Within minutes of hearing that Byron was dead Hobhouse began to plan the destruction of the manuscripts, motivated perhaps by a feeling that all memoirs were by definition slightly improper; by fear of being associated with such a libertine as Byron, now that he himself was a respectable MP; or by resentment that they had been entrusted to Moore, Hobhouse's rival in Byron's friendship. On approaching John Murray, who he supposed might want to profit by publishing them, he found to his surprise that Murray was just as keen as himself to see them burned. Moore initially favoured buying back the manuscript from Murray and handing it over to Augusta Leigh, Byron's half-sister, for destruction, but then he changed his mind and decided instead that with the excision of all improper passages Byron's reputation would be sufficiently secured. Besides, he argued, Byron had told him that he could "show them to the elect", and since he had actually done so there could be no further harm in publishing them. A meeting was held at Hobhouse's chambers in Albany to thrash the matter out. Present were Moore, Hobhouse, Henry Luttrell (a friend of Moore's, inclined to support him whatever he decided), and John Murray. All of them were under the mistaken impression, not having actually consulted the legal documents in the case, that Moore might still have some rights in the matter, whereas in fact Byron's death had rendered the Memoirs the absolute property of John Murray, to deal with as he saw fit. Murray pointed out that William Gifford, who had read the Memoirs, was of the opinion that they would make Byron's name infamous forever. They argued so fiercely that Moore even spoke of settling the matter by fighting a duel with Murray. The meeting was then adjourned to Murray's house in Albemarle Street, where Wilmot Horton, acting for Byron's half-sister Augusta Leigh, and Colonel Francis Doyle, acting for Lady Byron, were waiting. Moore protested that to destroy the manuscript would be "contrary to Lord Byron's wishes and unjust to myself", but Hobhouse's and Murray's view of the matter finally prevailed and, with Moore's reluctant consent, the manuscript was torn up and burned in Murray's fireplace by Horton and Doyle. This has been called the greatest literary crime in history. Some 19th-century commentators believed that one or more copies of the Memoirs still survived and would one day emerge, and indeed that hope is still nurtured by a few, but the scholarly consensus is that the book is irrecoverably lost.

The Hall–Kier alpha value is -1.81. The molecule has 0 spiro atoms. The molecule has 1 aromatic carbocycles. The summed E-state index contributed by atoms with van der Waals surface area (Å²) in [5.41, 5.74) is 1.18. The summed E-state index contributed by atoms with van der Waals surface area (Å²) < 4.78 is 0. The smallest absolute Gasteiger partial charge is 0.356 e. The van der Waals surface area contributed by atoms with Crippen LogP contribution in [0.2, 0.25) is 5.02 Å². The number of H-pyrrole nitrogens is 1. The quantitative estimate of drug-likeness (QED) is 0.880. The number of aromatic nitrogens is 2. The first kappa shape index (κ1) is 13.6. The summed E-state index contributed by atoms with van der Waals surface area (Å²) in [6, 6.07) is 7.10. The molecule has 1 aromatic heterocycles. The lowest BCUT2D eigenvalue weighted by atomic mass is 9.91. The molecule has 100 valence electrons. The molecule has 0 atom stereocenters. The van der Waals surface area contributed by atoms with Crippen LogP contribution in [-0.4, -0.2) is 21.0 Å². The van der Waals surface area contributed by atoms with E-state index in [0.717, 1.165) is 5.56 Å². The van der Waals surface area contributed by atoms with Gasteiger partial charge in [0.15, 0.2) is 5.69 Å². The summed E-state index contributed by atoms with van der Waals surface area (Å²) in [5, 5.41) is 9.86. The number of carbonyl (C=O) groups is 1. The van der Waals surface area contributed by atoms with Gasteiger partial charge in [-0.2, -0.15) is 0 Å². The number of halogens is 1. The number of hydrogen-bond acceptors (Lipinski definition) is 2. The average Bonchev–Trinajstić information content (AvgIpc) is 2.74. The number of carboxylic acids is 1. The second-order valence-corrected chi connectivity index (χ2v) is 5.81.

Though most of those present at the Albemarle Street meeting were in favour of the destruction of the Memoirs, Moore was vehemently opposed to it until overborne by the others; yet for many years Hobhouse kept up a campaign of public sniping against Moore, throwing the blame onto him. Moore's account of the fateful meeting at Murray's house, recorded in his diary, gave a sympathetic view of his part in the story, but when that diary was published by Lord John Russell in 1853 he excised this entry, and it long remained unpublished. With only one side of the question being heard, the general feeling throughout the 19th century was that Moore was the man most responsible for the burning of the Memoirs. One note of dissent came from Moore's friend Walter Scott, who recorded in his diary his opinion that Moore had been ill-treated, but as late as 1937 Moore's biographer, L. A. G. Strong wrote, "The conclusion cannot be resisted that Moore failed his friend".